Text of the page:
Saturday, January 08, 2011

boro whales

"[grey whales are] believed to carry more parasites, such as barnacles and whale lice, than any other whale" (from mammals of british columbia, by eder & pattie). the first grey whale had lots of barnacles and scars to represent this. but what if I took that a step further?

boro grey whale

i think i've mentioned before an increasing interest in raw edges and patchwork. i've been spending a lot of time looking at japanese boro textiles online, and i'm fascinated by the patchwork of blues that are made. i know these textiles are a symbol of the extreme poverty of some peasants in japan, but the fabrics that they have made are pieces of art. sri threads is a brooklyn gallery with a blog detailing some of the amazing garments and other textiles they have acquired.

boro grey whale

so if grey whales are typically scarred, why not step that up a little bit, and add some actual boro style patching? this is what i came up, and i think he has a real good feel to him. he is made of denim, linen and cotton in varying shades of blue. i know they aren't traditional indigo dyed (i've got plans for that though!), but i hope it captures a bit of the character of boro in a contemporary way. i can see this is going to be a common theme for a little while. i'm sure it will mainly be on hanging pieces, but i'm eager to try it further on these soft sculptures. i think it is a natural extension of my desire to re-use and recycle fabrics as much as possible rather than buying new.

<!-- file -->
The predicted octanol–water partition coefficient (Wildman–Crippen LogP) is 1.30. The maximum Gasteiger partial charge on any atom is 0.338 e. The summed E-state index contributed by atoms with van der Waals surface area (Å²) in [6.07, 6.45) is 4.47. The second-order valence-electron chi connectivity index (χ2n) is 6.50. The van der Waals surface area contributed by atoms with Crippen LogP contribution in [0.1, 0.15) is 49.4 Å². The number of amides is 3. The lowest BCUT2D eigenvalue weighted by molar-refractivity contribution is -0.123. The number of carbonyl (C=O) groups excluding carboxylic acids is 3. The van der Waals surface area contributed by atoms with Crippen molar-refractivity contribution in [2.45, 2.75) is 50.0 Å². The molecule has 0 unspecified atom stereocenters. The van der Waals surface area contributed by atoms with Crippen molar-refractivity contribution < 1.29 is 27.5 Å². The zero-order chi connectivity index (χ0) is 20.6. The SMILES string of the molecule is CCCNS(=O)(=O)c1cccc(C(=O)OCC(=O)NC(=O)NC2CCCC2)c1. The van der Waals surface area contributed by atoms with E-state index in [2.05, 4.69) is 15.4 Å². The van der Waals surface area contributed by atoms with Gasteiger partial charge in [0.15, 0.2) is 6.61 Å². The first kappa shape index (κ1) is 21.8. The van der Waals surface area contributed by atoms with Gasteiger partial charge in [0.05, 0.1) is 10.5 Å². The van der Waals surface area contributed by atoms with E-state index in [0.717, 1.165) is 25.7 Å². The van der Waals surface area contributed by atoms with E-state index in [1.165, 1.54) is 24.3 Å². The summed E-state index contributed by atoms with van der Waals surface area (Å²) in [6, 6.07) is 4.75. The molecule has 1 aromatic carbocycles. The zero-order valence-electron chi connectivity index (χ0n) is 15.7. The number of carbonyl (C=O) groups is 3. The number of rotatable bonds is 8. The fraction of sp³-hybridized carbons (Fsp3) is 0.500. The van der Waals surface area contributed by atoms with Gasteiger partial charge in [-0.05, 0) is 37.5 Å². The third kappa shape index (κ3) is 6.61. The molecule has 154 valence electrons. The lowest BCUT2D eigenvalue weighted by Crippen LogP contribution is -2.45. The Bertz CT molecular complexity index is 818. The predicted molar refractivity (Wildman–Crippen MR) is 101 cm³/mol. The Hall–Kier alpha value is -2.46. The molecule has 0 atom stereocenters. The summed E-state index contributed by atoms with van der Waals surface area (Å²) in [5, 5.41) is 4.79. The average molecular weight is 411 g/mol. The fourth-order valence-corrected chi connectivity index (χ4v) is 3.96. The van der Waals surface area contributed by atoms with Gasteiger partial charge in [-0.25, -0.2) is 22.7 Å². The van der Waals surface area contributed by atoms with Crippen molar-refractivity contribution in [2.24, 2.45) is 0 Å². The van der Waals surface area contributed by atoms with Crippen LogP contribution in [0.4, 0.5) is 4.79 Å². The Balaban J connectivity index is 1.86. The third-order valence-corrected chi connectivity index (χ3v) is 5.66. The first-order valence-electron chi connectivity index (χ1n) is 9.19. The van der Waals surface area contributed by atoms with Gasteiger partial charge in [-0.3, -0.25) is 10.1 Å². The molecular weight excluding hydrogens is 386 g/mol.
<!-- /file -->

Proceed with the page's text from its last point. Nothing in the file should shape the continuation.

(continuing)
boro grey whale

boro patchwork is usually held in place with sashiko-style stitching, which is basically a running stitch that heavily covers the patch and holds it in place. i am certainly no expert, and know there is lots of more decorative sashiko to be seen. however, i like the way this stitching makes the patch feel more a part of the underlying fabric, or at least that is how i see it, especially when the two fabrics are similar in colour.

grey whale & minke whale

this grey whale is now in the shop along with his little friend, the minke whale. this minke also has some sashiko-style stitching on the white patches on his flippers.

minke whale - underside

i'm also really happy with the way the stitching on the minke's underside turned out on this one, for the pleats along his neck and as definition on the undersides of his flippers.

i'll leave you with a spot of yellow to hopefully brighten your day. we are nowhere near spring around here, but i can never resist the $1.99 bunches of daffodils that appear in the grocery store at this time of year. i may need this touch of spring - you can see the green grass in the photos above, but a snowfall warning has just been added to tonight's forecast, with varied snowfall for the next week! that would #5 snowfall for this winter so far - yikes.

promising

5 comments:

Em said...

These are WONDERFUL! They took my breath away...

Cat said...

wow! these whales are beautiful! i love the expression on their faces. lovely!

Tara said...

Love the patches. You capture such expression in their eyes. They are stitched as well, right?

Lisa at Lil Fish Studios said...

Oh K, these are just amazing. Beautiful intention and execution. Just wonderful.

kate said...

I really love these whales.

I'm jealous of your daffs. I walked by the store front the other day and mooned over the little pots of crocuses and mini daffs. I can't have them in the house as one of the cats eats them.